Home Financial Literacy Awareness 6 Best Financial Literacy Smartphone Apps for Students

6 Best Financial Literacy Smartphone Apps for Students



April is Financial Literacy Awareness Month

Today children of all ages have access smartphones or tablets, and this reality makes mobile apps one of the best avenues for teaching kids and young adults important concepts about financial literacy. These apps can help students to quickly understand money, and the consequences of their financial decisions.

Mindblown Labs

This is a web app that teaches financial literacy as if it were a game. High school and college students go through ‘life’ as an avatar, making financial decisions along the way. They manage student loans, save for a home, and even have to confront financial emergencies, like being robbed. Unlike real life, they can quickly see what will happen in 30 years because of a decision they make today. For example, they’ll learn how credit card interest works by seeing what happens if a high interest credit card is maxed out and only minimum monthly payments are made: it could take 20 years or more to pay off the balance, paying thousands in interest along the way. With this app, kids can see directly how these kinds of decisions impact their financial future.

Savings Spree

This app for younger kids (ages 7 and up) features six games that let players earn money. They can choose to save it or spend it, but the goal is to build a nest egg. Kids learn to set goals for saving, and the game rewards them for spending money on smart purchases that have a high net gain. It’s very visual, which makes it appealing to young kids while teaching valuable lessons. Kids can see how spending $1.50 a day on a soda adds up to $547.50 for the year when the screen fills up with soda cups. This app won the Parent’s Choice Gold Award. Savings Spree costs $5.99.

P2K Money

This is a real-world app that kids can use to track their allowance and create a wishlist of things they want to buy. They can log their allowance money as well as extra money they earn from doing chores. They can also upload photos of their wish list items. Once they have saved enough money to buy something from their list, they can rate whether they thought the item was a worthwhile expenditure. P2K Money is free.


LearnVest is a financial management and planning tool for high school and college-aged kids and adults. You use your real income, savings, expenses and investments, and the program gives you actionable advice and tips on how to best manage your money. It can act as a virtual financial planner, helping you to plan how to save for future expenses, like buying a house, college for the kids, and even retirement. You’ll get reminders from your financial expert with challenges and deadlines that will help to keep you on track. More than just a smartphone app, LearnVest costs $19 per month plus $380 in startup costs.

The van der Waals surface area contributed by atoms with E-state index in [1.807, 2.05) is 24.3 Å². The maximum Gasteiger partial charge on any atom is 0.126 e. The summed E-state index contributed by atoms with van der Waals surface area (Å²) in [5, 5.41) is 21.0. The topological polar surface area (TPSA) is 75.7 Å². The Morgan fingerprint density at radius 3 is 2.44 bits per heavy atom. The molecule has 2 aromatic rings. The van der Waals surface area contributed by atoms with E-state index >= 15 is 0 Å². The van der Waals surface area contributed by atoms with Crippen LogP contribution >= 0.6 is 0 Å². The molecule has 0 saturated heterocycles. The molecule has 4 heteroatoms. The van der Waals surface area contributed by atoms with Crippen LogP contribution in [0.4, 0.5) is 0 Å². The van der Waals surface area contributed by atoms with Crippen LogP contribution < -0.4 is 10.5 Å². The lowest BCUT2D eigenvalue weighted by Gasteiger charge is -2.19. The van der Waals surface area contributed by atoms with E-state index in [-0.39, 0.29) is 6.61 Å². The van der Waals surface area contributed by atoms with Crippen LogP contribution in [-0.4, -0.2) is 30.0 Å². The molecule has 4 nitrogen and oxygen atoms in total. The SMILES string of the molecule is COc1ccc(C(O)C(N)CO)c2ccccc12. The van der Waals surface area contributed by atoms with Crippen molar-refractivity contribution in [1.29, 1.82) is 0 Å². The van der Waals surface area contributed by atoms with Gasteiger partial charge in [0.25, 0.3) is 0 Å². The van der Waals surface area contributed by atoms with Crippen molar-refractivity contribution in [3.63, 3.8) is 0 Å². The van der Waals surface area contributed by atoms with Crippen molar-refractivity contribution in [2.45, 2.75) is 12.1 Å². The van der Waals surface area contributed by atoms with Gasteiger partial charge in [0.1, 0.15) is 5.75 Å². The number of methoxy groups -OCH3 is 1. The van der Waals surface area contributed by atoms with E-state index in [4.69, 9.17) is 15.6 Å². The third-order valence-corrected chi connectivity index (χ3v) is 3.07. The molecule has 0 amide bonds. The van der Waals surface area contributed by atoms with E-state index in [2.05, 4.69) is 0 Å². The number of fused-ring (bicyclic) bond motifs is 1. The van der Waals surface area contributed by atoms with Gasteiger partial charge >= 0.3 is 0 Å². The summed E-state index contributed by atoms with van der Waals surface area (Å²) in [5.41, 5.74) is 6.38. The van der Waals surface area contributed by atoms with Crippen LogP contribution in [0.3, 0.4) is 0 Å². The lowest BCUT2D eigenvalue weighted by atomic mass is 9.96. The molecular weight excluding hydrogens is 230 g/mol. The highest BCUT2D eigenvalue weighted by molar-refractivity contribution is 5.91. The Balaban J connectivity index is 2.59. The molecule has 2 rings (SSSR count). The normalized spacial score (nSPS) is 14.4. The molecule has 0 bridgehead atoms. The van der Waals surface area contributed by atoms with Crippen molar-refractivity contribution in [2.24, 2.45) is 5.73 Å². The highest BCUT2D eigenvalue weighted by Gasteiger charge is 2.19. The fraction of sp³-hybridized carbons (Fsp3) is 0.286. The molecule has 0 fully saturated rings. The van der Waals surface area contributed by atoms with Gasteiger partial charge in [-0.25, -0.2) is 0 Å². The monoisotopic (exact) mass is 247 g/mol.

Green$treets: Unleash the Loot!

A financial literacy learning tool disguised as a game, Green$treets lets kids rescue endangered animals by buying food, shelter, and toys to play with before releasing them back into their natural habitat. Because the children form an emotional connection to the animal they are rescuing, they are motivated to use their money wisely in order to reach their goal. This app is aimed at ages 5 to 8 and is free.

Celebrity Calamity

This app has two benefits: it teaches financial literacy and also sheds some light on the spending habits of the celebrities that kids may be idolizing. The task for the child is to act as a financial consultant for a celebrity whose spending is out of control. The user has to manage the budget while keeping the celebrity happy. It shows the consequences of overspending in a way that kids can relate to. This app is free, and is designed for kids ages 6 and up.

Get the iOS app here and the Android app here.

These apps are all great ways to help students as young as preschool age start thinking about their financial future. They can also help college students and young adults keep a close eye on their savings and spending habits, with an eye toward long-term planning.



  1. Sorry Jane – I’ve email you the link (this is a web app – I updated the language in the paragraph to indicate so, and included the link there too).


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